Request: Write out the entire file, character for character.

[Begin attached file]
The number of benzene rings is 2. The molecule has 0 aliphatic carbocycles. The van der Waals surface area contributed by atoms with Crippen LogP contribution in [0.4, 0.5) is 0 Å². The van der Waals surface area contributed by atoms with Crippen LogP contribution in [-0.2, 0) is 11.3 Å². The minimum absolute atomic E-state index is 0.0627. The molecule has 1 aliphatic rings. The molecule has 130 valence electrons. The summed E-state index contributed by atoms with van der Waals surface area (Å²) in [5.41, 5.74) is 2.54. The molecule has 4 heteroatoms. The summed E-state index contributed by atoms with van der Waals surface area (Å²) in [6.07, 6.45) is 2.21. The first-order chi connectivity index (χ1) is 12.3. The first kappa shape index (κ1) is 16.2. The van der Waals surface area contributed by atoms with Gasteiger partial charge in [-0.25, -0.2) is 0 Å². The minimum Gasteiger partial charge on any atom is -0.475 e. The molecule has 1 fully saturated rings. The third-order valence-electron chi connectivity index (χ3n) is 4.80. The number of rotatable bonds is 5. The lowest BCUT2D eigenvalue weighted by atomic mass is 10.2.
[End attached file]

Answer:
The number of benzene rings is 2. The molecule has 0 aliphatic carbocycles. The van der Waals surface area contributed by atoms with Crippen LogP contribution in [0.4, 0.5) is 0 Å². The van der Waals surface area contributed by atoms with Crippen LogP contribution in [-0.2, 0) is 11.3 Å². The minimum absolute atomic E-state index is 0.0627. The molecule has 1 aliphatic rings. The molecule has 130 valence electrons. The summed E-state index contributed by atoms with van der Waals surface area (Å²) in [5.41, 5.74) is 2.54. The molecule has 4 heteroatoms. The summed E-state index contributed by atoms with van der Waals surface area (Å²) in [6.07, 6.45) is 2.21. The first-order chi connectivity index (χ1) is 12.3. The first kappa shape index (κ1) is 16.2. The van der Waals surface area contributed by atoms with Gasteiger partial charge in [-0.25, -0.2) is 0 Å². The minimum Gasteiger partial charge on any atom is -0.475 e. The molecule has 1 fully saturated rings. The third-order valence-electron chi connectivity index (χ3n) is 4.80. The number of rotatable bonds is 5. The lowest BCUT2D eigenvalue weighted by atomic mass is 10.2.